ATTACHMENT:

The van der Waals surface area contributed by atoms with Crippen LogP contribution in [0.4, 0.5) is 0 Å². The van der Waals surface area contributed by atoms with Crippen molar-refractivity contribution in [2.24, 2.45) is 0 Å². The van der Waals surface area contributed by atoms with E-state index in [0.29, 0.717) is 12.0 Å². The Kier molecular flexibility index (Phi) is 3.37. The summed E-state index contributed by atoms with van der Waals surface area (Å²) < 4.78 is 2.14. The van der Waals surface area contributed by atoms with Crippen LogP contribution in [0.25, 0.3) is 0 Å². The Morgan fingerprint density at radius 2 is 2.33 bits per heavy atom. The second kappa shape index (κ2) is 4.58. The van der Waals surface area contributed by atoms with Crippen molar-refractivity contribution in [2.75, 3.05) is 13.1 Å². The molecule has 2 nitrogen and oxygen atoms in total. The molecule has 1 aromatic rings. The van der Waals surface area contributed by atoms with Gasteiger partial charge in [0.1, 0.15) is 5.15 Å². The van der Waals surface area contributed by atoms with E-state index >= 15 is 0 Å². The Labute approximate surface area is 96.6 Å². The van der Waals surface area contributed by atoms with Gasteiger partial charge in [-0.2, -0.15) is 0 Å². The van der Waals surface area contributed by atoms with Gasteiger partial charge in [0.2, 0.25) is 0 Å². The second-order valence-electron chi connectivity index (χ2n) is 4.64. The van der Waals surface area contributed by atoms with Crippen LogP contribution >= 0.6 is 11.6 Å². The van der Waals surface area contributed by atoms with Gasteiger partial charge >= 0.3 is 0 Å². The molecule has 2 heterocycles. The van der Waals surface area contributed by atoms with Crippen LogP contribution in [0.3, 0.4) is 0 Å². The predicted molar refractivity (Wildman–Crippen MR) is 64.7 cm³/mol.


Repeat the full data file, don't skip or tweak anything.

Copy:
The van der Waals surface area contributed by atoms with Crippen LogP contribution in [0.4, 0.5) is 0 Å². The van der Waals surface area contributed by atoms with Crippen molar-refractivity contribution in [2.24, 2.45) is 0 Å². The van der Waals surface area contributed by atoms with E-state index in [0.29, 0.717) is 12.0 Å². The Kier molecular flexibility index (Phi) is 3.37. The summed E-state index contributed by atoms with van der Waals surface area (Å²) < 4.78 is 2.14. The van der Waals surface area contributed by atoms with Crippen LogP contribution in [0.25, 0.3) is 0 Å². The Morgan fingerprint density at radius 2 is 2.33 bits per heavy atom. The second kappa shape index (κ2) is 4.58. The van der Waals surface area contributed by atoms with Crippen molar-refractivity contribution in [2.75, 3.05) is 13.1 Å². The molecule has 2 nitrogen and oxygen atoms in total. The molecule has 1 aromatic rings. The van der Waals surface area contributed by atoms with Gasteiger partial charge in [0.1, 0.15) is 5.15 Å². The van der Waals surface area contributed by atoms with E-state index >= 15 is 0 Å². The Labute approximate surface area is 96.6 Å². The van der Waals surface area contributed by atoms with Gasteiger partial charge in [-0.2, -0.15) is 0 Å². The van der Waals surface area contributed by atoms with Gasteiger partial charge in [0.2, 0.25) is 0 Å². The second-order valence-electron chi connectivity index (χ2n) is 4.64. The van der Waals surface area contributed by atoms with Crippen LogP contribution >= 0.6 is 11.6 Å². The van der Waals surface area contributed by atoms with Gasteiger partial charge >= 0.3 is 0 Å². The molecule has 2 heterocycles. The van der Waals surface area contributed by atoms with Crippen LogP contribution in [0.3, 0.4) is 0 Å². The predicted molar refractivity (Wildman–Crippen MR) is 64.7 cm³/mol.